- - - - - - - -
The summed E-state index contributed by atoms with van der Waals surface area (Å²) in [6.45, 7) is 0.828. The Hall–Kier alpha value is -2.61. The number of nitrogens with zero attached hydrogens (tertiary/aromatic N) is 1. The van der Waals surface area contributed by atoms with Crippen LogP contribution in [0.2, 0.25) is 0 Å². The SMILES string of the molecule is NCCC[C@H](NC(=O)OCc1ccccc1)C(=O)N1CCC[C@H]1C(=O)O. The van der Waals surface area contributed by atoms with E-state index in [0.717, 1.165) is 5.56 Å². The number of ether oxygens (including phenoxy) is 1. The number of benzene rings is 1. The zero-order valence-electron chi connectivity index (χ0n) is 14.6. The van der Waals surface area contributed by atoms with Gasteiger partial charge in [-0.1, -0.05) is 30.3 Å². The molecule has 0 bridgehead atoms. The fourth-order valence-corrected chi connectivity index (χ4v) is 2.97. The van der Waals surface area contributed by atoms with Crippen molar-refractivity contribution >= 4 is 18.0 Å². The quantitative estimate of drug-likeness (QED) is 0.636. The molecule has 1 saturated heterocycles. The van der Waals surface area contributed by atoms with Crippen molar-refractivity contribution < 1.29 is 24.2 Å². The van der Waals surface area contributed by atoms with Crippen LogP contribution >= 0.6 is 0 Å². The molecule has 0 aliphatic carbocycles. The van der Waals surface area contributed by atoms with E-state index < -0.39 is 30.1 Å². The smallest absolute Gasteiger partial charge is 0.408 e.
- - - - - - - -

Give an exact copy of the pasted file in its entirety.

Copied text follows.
The summed E-state index contributed by atoms with van der Waals surface area (Å²) in [6.45, 7) is 0.828. The Hall–Kier alpha value is -2.61. The number of nitrogens with zero attached hydrogens (tertiary/aromatic N) is 1. The van der Waals surface area contributed by atoms with Crippen LogP contribution in [0.2, 0.25) is 0 Å². The SMILES string of the molecule is NCCC[C@H](NC(=O)OCc1ccccc1)C(=O)N1CCC[C@H]1C(=O)O. The van der Waals surface area contributed by atoms with E-state index in [0.717, 1.165) is 5.56 Å². The number of ether oxygens (including phenoxy) is 1. The number of benzene rings is 1. The zero-order valence-electron chi connectivity index (χ0n) is 14.6. The van der Waals surface area contributed by atoms with Gasteiger partial charge in [-0.1, -0.05) is 30.3 Å². The molecule has 0 bridgehead atoms. The fourth-order valence-corrected chi connectivity index (χ4v) is 2.97. The van der Waals surface area contributed by atoms with Crippen molar-refractivity contribution >= 4 is 18.0 Å². The quantitative estimate of drug-likeness (QED) is 0.636. The molecule has 1 saturated heterocycles. The van der Waals surface area contributed by atoms with Crippen molar-refractivity contribution < 1.29 is 24.2 Å². The van der Waals surface area contributed by atoms with Crippen LogP contribution >= 0.6 is 0 Å². The molecule has 0 aliphatic carbocycles. The van der Waals surface area contributed by atoms with E-state index < -0.39 is 30.1 Å². The smallest absolute Gasteiger partial charge is 0.408 e.